Faculty Attitudes toward Male Division II Student-Athletes

By Baucom, Chris; Lantz, Christopher D. | Journal of Sport Behavior, September 2001 | Go to article overview

Faculty Attitudes toward Male Division II Student-Athletes


Baucom, Chris, Lantz, Christopher D., Journal of Sport Behavior


The purpose of this study was to examine faculty attitudes and stereotypes of athletes at an NCAA Division II school. MANOVA suggest that faculty harbor prejudicial attitudes toward both revenue and non-revenue athletes in the areas concerning out of class achievement, admission to the university, reception of full scholarships, and expanded tutoring services for athletes.

For decades "big-time" college athletics and higher education have led a tenuous relationship. The media, university administrators, and coaches have engaged in spirited banter over whether participation in "big-time" college sports (typically defined as National Collegiate Athletic Association Division IA revenue sport programs such as men's basketball and football) serve to complement or undermine the university's educational mission. Moreover, various researchers have contributed to the dialogue by attempting to quantify many of these arguments. Studies on student-athlete performance have covered a wide range of issues including admissions standards (Curtis, 1995; Sigelman, 1995), academic performance (Adler & Adler, 1985; Petrie & Stover, 1997; Simmons, Van Rheenen, & Covington, 1999), psychosocial development (Blann, 1985; Sowa & Gressard, 1983), and graduation rates (Henschen & Fry, 1984; The Chronicle of Higher Education, 1998). The results of these studies seem to indicate student-athletes of NCAA Di vision I programs who participate in revenue sports may not hold to the high academic ideals of college academia. As a result, many persons have formed negative attitudes toward all college student-athletes. Moreover, these studies indicate that both faculty and nonathlete students have stereotyped these student athletes and have developed prejudices toward them (Engstrom & Sedlacek, 1991, 1993).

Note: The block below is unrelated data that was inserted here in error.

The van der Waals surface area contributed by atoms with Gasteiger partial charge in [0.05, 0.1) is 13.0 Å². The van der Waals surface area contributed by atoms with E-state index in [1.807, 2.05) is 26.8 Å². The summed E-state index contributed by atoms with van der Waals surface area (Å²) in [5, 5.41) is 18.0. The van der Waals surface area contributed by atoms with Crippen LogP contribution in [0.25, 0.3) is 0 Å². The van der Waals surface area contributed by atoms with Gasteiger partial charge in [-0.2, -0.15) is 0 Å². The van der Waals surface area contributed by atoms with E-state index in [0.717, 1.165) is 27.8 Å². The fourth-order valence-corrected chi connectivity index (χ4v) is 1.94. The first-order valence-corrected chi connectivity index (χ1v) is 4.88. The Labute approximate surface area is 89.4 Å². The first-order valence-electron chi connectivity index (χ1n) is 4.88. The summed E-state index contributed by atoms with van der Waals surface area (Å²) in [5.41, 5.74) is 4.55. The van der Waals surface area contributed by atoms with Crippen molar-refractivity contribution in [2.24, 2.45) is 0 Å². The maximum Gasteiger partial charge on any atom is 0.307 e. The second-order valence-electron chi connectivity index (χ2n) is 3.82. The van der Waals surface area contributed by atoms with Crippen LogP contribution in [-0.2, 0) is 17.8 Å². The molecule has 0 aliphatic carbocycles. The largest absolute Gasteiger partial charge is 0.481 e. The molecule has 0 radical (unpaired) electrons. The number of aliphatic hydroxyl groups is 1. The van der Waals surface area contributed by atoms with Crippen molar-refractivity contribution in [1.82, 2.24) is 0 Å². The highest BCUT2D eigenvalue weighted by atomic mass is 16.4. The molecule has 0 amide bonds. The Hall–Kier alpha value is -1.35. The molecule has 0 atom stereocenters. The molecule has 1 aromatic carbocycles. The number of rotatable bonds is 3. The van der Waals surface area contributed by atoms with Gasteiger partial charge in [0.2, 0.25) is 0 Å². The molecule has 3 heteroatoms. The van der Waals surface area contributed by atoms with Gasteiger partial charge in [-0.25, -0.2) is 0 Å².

"Prejudice" is defined as having negative attitudes toward a distinct social group (Tajfel, 1969) while "stereotypes" are beliefs that all members of a specified social group share the same characteristics (Judd & Park, 1993). Prejudices against college student-athletes may be a consequence of the perceived incompatibility between the goals of big-time college athletic programs and the basic values of academic integrity and academic excellence in higher education. Stereotypes are created when persons wrongly assess others by formulating opinions and drawing conclusions about individuals based on little or no factual understanding of the person. So, for example, persons may stereotype all college student-athletes as being less intelligent than their nonathlete-student peers and may harbor prejudices based on their perception that student-athletes receive special benefits due to their status on campus. Thus, it may be that college student-athletes are the victims of both negative stereotypes and prejudicial at titudes. Along this line of research, Engstrom and colleagues provided evidence that negative stereotypes and prejudicial attitudes toward male student-athletes are indeed held by fellow students (Engstrom & Sedlacek, 1991, 1993) and university faculty (Engstrom, Sedlacek, & McEwen, 1995). Nonathlete-students tended to hold negative stereotypes of student-athletes around issues of academic competency and often identified student-athletes as poor academic performers. Faculty perceived student-athletes negatively in situations dealing with academic competence, special services, and recognition. An important finding of this research was that respondents' prejudicial attitudes did not differ relative to revenue and nonrevenue status thus suggesting that all male student-athletes were perceived equal. These findings lead Engstrom et al., (1995) to conclude that "fear, conscious and unconscious prejudicial attitudes and behaviors, patterns of misinformation, and stereotyping toward student-athletes all may be insti lled and perpetuated by members of the campus community" (p. 218).

While preliminary research has indicated that some faculty maintain prejudicial attitudes and stereotypes toward college student athletes, there are several variables that need to be considered in order to gain a more thorough understanding of this problem. …

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